It will be appreciated that the disclosed preprocessing and pre-analysis provides savings in computational effort as well as in transport of data, e.g., over a network. In addition, the preprocessing and pre-analysis facilitates generation of log patterns of higher quality, which is expected to have a positive impact on the maintenance of medical systems, in particular in terms of reduced total cost of ownership and less unplanned downtime.

The invention has been described with reference to the preferred embodiments. Modifications and alterations may occur to others upon reading and understanding the preceding detailed description. It is intended that the exemplary embodiment be construed as including all such modifications and alterations insofar as they come within the scope of the appended claims or the equivalents thereof.

Claims

1. A non-transitory storage medium storing:

configuration data including at least a service call time frame and normalization rules for removing or replacing content; and
instructions readable and executable by an electronic processor to perform a log pattern analysis method operating on medical imaging device log data including log events and further including service calls each having a call time wherein each service call is associated with a subset of log events occurring within the service call time frame of the call time of the service call, the log pattern analysis method comprising: performing preprocessing of the medical imaging device log data including generating normalized log events by removing or replacing content of the log events according to the normalization rules and linking each normalized log event with one or more service calls having associated log events matching the normalized log event; performing pre-analysis including identifying a test set of normalized log events that match a log pattern under analysis and a test set of service calls linked with the test set of normalized log events; analyzing the test set of service calls to identify hit service calls wherein each hit service call belongs to the test set of service calls and the log pattern under analysis has a hit for each hit service call; and controlling a display to present a log pattern report summarizing the hit service calls.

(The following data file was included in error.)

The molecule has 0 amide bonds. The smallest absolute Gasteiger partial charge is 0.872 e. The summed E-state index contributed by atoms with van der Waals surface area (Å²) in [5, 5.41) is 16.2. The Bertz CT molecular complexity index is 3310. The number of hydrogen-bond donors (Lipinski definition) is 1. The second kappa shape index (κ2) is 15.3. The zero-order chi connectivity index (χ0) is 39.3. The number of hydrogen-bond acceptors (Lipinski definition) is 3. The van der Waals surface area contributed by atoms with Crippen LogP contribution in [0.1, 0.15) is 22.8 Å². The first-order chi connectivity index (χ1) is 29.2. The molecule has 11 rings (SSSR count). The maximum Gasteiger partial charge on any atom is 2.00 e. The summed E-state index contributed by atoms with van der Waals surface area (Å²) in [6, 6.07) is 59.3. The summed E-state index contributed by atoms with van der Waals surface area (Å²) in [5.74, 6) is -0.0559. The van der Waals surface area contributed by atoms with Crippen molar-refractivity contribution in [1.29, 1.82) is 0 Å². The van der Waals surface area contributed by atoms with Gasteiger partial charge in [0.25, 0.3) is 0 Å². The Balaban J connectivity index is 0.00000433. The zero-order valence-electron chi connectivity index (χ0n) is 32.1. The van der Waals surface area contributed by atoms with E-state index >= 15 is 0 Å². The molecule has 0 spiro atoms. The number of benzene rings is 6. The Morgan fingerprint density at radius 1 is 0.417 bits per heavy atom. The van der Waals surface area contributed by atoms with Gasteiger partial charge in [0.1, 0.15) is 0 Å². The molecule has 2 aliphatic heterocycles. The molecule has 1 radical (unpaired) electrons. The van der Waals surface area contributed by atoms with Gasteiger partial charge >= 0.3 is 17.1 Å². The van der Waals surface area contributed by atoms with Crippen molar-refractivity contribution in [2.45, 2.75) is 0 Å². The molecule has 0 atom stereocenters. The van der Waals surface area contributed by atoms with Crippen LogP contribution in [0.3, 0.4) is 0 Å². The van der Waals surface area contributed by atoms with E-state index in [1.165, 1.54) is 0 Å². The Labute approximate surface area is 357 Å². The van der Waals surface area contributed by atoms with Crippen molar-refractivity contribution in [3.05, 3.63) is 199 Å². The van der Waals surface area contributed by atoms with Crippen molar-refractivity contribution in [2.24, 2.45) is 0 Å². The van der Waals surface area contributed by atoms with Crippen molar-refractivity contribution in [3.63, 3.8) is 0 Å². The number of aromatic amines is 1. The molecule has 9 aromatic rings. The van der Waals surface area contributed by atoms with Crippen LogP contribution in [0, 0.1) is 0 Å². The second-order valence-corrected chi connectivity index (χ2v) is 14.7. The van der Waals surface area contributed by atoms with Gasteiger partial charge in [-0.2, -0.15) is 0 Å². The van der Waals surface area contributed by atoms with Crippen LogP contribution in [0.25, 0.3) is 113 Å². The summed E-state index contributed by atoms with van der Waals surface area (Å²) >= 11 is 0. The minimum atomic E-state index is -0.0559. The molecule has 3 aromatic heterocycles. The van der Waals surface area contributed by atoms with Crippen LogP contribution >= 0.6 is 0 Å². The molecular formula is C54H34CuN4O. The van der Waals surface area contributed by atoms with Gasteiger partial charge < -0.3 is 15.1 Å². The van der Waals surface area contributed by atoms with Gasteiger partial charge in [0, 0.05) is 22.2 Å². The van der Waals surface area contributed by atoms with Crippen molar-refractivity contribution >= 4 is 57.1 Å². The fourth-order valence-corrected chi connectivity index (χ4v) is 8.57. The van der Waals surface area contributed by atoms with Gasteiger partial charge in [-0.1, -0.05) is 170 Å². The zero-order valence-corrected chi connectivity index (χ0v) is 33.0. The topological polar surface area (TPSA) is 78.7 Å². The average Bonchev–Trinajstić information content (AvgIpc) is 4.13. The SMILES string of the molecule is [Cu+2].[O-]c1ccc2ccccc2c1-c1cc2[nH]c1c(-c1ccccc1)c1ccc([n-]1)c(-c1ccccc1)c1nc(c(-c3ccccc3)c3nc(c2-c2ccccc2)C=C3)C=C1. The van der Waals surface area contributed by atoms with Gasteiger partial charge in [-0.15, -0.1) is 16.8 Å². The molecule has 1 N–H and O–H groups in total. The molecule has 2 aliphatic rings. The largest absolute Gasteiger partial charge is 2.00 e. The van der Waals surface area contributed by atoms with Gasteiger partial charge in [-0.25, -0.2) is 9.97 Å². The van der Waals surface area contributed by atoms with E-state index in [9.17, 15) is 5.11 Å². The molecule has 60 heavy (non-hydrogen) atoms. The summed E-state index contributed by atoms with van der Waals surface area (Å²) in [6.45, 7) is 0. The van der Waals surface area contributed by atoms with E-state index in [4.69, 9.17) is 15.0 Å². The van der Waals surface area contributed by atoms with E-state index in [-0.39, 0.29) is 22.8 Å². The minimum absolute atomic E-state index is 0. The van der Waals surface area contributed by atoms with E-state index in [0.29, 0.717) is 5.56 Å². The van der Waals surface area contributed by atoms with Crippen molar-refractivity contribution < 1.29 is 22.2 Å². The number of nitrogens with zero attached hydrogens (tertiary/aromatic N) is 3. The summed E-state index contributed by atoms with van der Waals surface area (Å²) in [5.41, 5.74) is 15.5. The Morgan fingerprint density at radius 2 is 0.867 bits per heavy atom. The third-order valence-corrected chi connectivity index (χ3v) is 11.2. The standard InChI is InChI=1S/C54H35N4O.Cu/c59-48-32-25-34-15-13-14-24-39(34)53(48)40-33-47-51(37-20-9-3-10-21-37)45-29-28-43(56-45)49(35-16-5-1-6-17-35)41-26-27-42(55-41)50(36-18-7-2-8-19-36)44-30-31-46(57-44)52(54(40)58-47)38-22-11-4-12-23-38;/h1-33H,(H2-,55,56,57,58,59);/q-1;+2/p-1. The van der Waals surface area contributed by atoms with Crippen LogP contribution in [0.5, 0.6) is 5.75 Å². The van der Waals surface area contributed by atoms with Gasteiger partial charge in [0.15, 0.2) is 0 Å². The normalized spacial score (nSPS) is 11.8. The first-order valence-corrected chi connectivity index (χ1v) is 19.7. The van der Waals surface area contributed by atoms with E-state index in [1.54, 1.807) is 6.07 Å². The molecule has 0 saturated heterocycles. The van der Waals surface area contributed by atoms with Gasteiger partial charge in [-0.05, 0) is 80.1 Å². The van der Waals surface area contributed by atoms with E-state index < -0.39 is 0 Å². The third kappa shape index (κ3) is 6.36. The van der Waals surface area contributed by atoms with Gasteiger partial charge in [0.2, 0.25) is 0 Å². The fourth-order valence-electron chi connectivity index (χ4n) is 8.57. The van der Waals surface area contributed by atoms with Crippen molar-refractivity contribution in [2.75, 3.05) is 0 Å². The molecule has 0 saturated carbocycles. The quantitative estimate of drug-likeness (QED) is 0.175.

2. The non-transitory storage medium of claim 1 wherein performing the pre-analysis includes identifying the test set of normalized log events that match the log pattern under analysis using overinclusive matching in which removed or replaced content of the normalized log events is matched to corresponding normalized log pattern items using predefined normalized content matching rules.

3. The non-transitory storage medium of claim 1 wherein:

the log pattern under analysis includes a first log pattern under analysis and a second log pattern under analysis,
the preprocessing is performed once to generate the normalized log events; and
the pre-analysis and the analyzing are performed a first time for the first log pattern under analysis and a second time for the second log pattern under analysis.

4. The non-transitory storage medium of claim 1 wherein:

the analyzing operation of the log pattern analysis method includes identifying one or more root causes identified by the hit service calls; and
the log pattern report summarizing the hit service calls contains information on the identified one or more root causes.

5. The non-transitory storage medium of claim 1 wherein at least a portion of the configuration data is hard coded into the instructions which are readable and executable to perform the log pattern analysis method.

6. The non-transitory storage medium of claim 1 wherein the non-transitory storage medium further stores instructions readable and executable by an electronic processor to perform a log pattern editing method including:

presenting a user interface via which the log pattern under analysis can be edited and the log pattern analysis method can be invoked to present the log pattern report summarizing the hit service calls for the edited log pattern under analysis.

7. The non-transitory storage medium of claim 6 wherein, via the user interface presented by the log pattern editing method, the edited log pattern under analysis can be stored as a deployed log pattern annotated with one or more root causes determined by the hit service calls.